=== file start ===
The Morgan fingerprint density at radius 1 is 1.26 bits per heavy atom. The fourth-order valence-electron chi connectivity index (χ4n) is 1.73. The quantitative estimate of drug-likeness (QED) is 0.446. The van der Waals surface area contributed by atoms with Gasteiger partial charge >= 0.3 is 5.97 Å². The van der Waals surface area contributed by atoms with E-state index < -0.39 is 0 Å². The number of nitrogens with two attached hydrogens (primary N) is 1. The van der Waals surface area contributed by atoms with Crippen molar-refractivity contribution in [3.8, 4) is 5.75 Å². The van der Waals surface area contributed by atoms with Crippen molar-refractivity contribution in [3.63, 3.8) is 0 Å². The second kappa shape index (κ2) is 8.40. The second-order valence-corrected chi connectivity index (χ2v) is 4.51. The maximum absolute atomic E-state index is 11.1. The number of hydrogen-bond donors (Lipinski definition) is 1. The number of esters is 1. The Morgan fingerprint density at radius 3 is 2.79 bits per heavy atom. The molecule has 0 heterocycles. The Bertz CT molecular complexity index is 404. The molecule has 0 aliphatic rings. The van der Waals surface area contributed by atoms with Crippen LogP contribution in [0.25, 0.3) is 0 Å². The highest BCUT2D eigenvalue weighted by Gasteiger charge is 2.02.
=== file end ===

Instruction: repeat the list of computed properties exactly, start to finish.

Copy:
The Morgan fingerprint density at radius 1 is 1.26 bits per heavy atom. The fourth-order valence-electron chi connectivity index (χ4n) is 1.73. The quantitative estimate of drug-likeness (QED) is 0.446. The van der Waals surface area contributed by atoms with Gasteiger partial charge >= 0.3 is 5.97 Å². The van der Waals surface area contributed by atoms with E-state index < -0.39 is 0 Å². The number of nitrogens with two attached hydrogens (primary N) is 1. The van der Waals surface area contributed by atoms with Crippen molar-refractivity contribution in [3.8, 4) is 5.75 Å². The van der Waals surface area contributed by atoms with Crippen molar-refractivity contribution in [3.63, 3.8) is 0 Å². The second kappa shape index (κ2) is 8.40. The second-order valence-corrected chi connectivity index (χ2v) is 4.51. The maximum absolute atomic E-state index is 11.1. The number of hydrogen-bond donors (Lipinski definition) is 1. The number of esters is 1. The Morgan fingerprint density at radius 3 is 2.79 bits per heavy atom. The molecule has 0 heterocycles. The Bertz CT molecular complexity index is 404. The molecule has 0 aliphatic rings. The van der Waals surface area contributed by atoms with Crippen LogP contribution in [0.25, 0.3) is 0 Å². The highest BCUT2D eigenvalue weighted by Gasteiger charge is 2.02.